Learn Your Limits

In my experience, this is one of the most difficult things to grasp. Your limits are personal, and because of that, it can take a lot of time and effort to develop the framework. Most of the time, the vehicle’s limitations are well beyond the average driver or passenger’s capabilities. This can be the first link in the chain of an accident. When we don’t understand our limits, we expect the vehicle’s limits to compensate. When that happens, we have no expectation or knowledge base to know what should occur next. A good example I see a lot is during on/off-camber or side-tilt driving. The first question everyone asks is, “At what degree will this thing roll over?” That’s an instant indicator that they are way over their head and have no concept of how a vehicle works dynamically. Set personal limits on situations that you feel confident driving in and stick to them. If you don’t see well at night or have never driven in snow, acknowledge that and put restrictions in place.

Find a Driving Trainer

I’m a huge advocate for training. A good instructor will help you expand your limits and ease you into learning your vehicle’s limitations. There are a few characteristics to look for in a trainer. Off-road and overland instructors can differ in approach. Feel free to get lessons from different people and determine their strengths. Ask them questions and find out their background. Sometimes you’ll find they are specialists in recovery, mud driving, military mobility, or expedition skills. You’ll get something different from each, and when combined, you’ll probably find more gaps in your skills than you thought. Training isn’t cheap, and typically, the better they are, the more the cost goes up. Even if you spend a couple of thousand dollars, you will be able to move past your limitations and have a better experience—worth far more than a couple of thousand dollars on vehicle enhancements, as the knowledge learned will stay with you forever. If you are planning on a true expedition, secure training from someone who has completed at least 30 days on a vehicle-based journey. The money will be well spent on advice alone.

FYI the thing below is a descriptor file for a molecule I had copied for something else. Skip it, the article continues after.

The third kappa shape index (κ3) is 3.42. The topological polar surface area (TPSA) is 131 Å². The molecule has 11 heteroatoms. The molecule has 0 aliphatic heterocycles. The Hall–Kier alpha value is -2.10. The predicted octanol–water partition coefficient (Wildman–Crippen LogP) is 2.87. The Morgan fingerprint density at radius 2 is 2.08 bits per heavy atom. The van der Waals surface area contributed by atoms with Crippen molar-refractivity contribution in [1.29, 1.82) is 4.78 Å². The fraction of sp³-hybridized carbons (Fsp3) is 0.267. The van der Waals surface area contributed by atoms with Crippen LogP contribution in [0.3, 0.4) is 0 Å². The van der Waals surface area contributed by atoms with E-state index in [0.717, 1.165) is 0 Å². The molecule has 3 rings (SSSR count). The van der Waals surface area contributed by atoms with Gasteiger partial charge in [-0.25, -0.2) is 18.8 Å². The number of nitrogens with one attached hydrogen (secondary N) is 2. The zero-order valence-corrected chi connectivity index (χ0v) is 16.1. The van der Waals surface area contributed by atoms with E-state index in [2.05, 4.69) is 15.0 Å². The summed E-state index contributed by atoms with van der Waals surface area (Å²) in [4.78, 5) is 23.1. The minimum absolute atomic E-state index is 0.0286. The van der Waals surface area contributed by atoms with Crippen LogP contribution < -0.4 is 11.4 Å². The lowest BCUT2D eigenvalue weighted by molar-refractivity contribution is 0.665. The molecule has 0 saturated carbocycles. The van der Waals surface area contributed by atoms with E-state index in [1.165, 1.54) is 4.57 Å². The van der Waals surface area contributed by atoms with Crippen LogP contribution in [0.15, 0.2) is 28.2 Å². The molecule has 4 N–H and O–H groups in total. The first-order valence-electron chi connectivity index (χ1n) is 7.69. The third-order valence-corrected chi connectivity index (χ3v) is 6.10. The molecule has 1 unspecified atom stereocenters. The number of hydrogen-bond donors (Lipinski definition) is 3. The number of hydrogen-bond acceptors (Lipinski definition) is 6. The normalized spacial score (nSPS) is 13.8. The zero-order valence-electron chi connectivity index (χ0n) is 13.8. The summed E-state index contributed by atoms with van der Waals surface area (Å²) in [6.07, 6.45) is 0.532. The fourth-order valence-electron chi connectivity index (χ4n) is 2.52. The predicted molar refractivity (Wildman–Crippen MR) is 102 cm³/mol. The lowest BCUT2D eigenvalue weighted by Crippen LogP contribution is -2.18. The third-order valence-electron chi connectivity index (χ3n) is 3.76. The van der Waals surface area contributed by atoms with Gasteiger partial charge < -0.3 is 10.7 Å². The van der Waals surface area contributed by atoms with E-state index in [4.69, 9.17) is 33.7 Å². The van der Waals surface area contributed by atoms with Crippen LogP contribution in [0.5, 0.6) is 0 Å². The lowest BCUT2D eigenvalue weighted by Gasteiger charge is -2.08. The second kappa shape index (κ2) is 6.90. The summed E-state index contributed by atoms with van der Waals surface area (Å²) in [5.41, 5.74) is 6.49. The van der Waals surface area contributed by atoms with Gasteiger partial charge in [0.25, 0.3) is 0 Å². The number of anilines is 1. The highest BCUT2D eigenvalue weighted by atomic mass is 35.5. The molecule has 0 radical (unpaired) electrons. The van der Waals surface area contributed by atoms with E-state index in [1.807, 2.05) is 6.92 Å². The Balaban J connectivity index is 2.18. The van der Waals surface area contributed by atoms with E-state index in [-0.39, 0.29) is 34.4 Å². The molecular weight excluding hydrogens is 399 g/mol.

Preparation and instruction will provide the foundation needed to enjoy the experiences you’ve been dreaming of—safely. Take your time, have some fun, and it won’t take long before you are reaping the rewards. It’s a necessary part of the process of overlanding and a requirement for success.

Our No Compromise Clause: We carefully screen all contributors to ensure they are independent and impartial. We never have and never will accept advertorial, and we do not allow advertising to influence our product or destination reviews.

Read more: Roof Loading for Overlanding: How Much is Too Much?

Born and raised in the mountains of Colorado, Sean Gorman was born to explore. After climbing the highest peaks in the US, he set his sights on guiding some of the highest mountains around the world. His first car, a 1961 Land Rover Series II-A (that he still owns), became a tool, and he learned his love of off-road exploration. Combining the guiding skills from multi-month mountain expeditions and his love of off-pavement vehicle-based travel, he started his own business. He now consults on vehicle development and designs driving programs for automotive manufacturers. If you can’t find him in some remote corner of the world, you might find him piloting his vintage airplanes around the sky.